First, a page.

Because, outside, the weather is going to do its best to convince us every day is nothing but another chance for the wind to draw blood. But that isn't the weather always and won't be the weather forever. As most Oklahomans know, not every breeze turns into a storm. Not every storm turns into a tornado. Not every tornado causes irreparable damage.

Eventually, the new norm changes into another new norm. The winds die down. The sky stops churning. The thunder rumbles off. And spring, each and every year, turns to summer.

So, while we wait for this tumultuous spring season to pass, whether that's the weather or our circumstances, I'll leave you with a blessing my grandfather often repeated that's been a comfort to me:
"May the Lord bless you and protect you. May the Lord smile on you and be gracious to you. May the Lord show you his favor and give you his peace." Numbers 6:24-26
And I'll add: May your storm shelter be fortified, roomy, and have wifi.

Wednesday, March 1, 2017

7 Unwanted Emotions and the Uncommon Advice To Overcome Them


You don't want to feel what you feel, but you do. You don't want this emotion, but you've got it.

Oh, I've been there, am there, was there, will be there again. Rotten feelings are normal and expected. But that doesn't mean we have to like it. Or succumb without a fight.

When negative emotions get their hook in, we need a way to yank them out.

Carefully.

Painlessly would be groovy.

At the very least, thoroughly.

First and foremost, I recommend prayer and honest, quiet, focused scripture reading. But, sometimes, we need to add some fresh perspective to the mix. We need someone not in our head to give us a new viewpoint.

Recently, I had a series of meet-ups with friends. All of whom are brilliant. Brilliant and interesting. A necessary combination.

After each conversation, it struck me how all their insight, advice, or just conversational thoughts - collectively - touched on a variety of negative emotions all of us face. And usually repetitively.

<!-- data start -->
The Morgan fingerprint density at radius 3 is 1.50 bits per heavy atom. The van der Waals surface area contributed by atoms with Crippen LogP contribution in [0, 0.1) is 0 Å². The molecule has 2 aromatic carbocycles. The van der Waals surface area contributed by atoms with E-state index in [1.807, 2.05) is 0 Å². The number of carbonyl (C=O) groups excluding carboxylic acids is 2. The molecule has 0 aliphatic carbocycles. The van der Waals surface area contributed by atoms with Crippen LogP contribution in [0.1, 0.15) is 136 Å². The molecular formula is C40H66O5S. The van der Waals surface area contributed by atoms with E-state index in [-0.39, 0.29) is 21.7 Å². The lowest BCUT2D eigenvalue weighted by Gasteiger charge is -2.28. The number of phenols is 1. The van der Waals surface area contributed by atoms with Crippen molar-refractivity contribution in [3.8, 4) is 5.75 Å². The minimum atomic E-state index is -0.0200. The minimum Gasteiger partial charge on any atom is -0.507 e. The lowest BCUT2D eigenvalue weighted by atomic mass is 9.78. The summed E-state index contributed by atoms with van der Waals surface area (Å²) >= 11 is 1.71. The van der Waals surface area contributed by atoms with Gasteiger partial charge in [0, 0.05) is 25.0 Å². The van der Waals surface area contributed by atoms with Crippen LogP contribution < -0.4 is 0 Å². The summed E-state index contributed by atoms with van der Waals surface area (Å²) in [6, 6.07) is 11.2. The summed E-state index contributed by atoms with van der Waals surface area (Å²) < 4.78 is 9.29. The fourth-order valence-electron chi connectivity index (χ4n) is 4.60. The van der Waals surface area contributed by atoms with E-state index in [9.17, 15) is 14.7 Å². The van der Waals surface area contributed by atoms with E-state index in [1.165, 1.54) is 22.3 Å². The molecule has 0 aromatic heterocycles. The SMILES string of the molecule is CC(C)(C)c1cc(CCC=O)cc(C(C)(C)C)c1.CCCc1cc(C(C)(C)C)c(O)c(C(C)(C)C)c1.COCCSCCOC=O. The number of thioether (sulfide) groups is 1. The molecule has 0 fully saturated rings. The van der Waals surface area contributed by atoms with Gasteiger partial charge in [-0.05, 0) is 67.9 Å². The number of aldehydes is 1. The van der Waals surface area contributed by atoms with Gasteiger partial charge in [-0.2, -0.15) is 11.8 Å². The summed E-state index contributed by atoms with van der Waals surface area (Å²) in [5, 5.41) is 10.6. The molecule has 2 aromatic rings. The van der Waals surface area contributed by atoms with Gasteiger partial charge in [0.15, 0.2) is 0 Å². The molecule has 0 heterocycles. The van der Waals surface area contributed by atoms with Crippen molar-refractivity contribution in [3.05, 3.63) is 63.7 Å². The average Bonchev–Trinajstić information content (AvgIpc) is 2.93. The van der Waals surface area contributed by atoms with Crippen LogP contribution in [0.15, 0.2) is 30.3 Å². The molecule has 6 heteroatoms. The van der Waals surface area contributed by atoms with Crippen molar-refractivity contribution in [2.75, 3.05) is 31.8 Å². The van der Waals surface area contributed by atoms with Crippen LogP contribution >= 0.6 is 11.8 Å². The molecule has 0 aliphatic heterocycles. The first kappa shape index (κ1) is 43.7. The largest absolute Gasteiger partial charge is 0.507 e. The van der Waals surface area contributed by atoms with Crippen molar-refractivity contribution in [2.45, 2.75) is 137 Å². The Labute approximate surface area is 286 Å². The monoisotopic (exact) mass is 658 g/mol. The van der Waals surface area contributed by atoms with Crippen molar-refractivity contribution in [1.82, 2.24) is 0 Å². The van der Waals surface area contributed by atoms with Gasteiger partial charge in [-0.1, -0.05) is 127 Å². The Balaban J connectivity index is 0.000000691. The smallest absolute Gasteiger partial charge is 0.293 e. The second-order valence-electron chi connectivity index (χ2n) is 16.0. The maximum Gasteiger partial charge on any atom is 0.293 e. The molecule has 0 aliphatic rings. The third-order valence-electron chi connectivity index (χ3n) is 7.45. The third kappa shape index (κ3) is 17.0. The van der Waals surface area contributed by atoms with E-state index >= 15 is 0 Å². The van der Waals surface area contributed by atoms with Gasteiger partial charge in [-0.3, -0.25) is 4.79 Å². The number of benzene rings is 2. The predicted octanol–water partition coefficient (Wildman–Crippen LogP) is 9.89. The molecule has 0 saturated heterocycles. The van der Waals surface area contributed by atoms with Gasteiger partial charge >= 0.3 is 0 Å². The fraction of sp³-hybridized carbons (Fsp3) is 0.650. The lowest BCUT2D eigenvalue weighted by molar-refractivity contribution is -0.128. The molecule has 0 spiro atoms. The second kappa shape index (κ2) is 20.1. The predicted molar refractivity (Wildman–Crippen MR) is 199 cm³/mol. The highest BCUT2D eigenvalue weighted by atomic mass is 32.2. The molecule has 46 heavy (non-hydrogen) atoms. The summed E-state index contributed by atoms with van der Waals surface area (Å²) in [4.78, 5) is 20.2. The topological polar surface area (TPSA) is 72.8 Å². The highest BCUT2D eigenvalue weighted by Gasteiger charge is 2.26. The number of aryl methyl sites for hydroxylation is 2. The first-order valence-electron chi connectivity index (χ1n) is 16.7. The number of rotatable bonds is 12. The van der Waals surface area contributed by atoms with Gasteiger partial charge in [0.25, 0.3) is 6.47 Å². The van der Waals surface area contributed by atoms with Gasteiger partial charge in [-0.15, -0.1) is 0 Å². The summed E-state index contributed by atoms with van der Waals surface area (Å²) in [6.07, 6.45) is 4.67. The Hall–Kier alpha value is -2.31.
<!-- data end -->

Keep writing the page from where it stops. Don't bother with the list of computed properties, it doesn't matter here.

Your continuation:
It was stuff too good not to share. So...my friends...here's some words from...my friends...on dealing with 7 of the most common negative emotions:


When you feel Defeated: 

“You’ve got to live your life. Not anyone else’s. That means it moves at your unique pace. And there’s nothing at all wrong with that."
I loved this freeing thought because I'm definitely at war with time. I have exactly one clock in my house. One. That's all I can stomach. But, even though time is rarely our friend, it doesn't have to be our captor.


When you feel Jealous: 

“The way I look at it, I still have something to work toward that others with more than me don't. I haven’t achieved everything I want in life, yet. That means I have desires that motivate me to keep moving forward and gives me something to look forward to experiencing." 

This thought reminds me of a scene in Welcome Home, Roxy Carmichael, a movie my girlfriends and I watched too many times in our teen years.


Gerald Howells: Gosh, I want to kiss you so bad, Dinky.
Dinky Bossetti: It's good to want things.


When you feel Anxious: 

“Your shoulda’s will kill you. I should’a done this, I should’a achieved that, I should’a had that by now. That’s what builds anxiety. You have to stop setting these rules and simply accept your pace of life.”
Those shouda's really will kill you.


When you feel Confused: 

“We don’t see things the way they are. We see things the way we are." 
Acceptance is the first step to recovery. And clarify.


When you feel Disappointed: 

“When you look at the horizon, all you can see is a comparison of where you are and where others are. And you’ve got to let it all go. God wants to step in, but He’s waiting for us to move out of the way.”


That song from Frozen got stuck in my head for a solid four hours after.


When you feel Hopeless: 

“The relationship was dead. I’d given up. There was no saving it. But God showed up and, I tell you, it’s amazing what He can do.”
Hope until the end. Hope with your last breath. Life is simply too mean, too harsh, too cruel to face it without hope. And, make no mistake, holding on to hope may be the hardest thing you'll ever do.


When you feel Offended: 

“Don’t you need confrontation to face things you haven’t faced on your own?”
It's time for brutal truth to make a comeback.

***


I'll leave you with one of my own favorite quotes. I honestly don't know if I compiled it from a compilation of scripture and other quotes or I stole it verbatim. But it's awesome so I'll take credit until I'm challenged:

When you feel Despair:

"God loves doing the impossible because He's the only one who can." 



Until next week.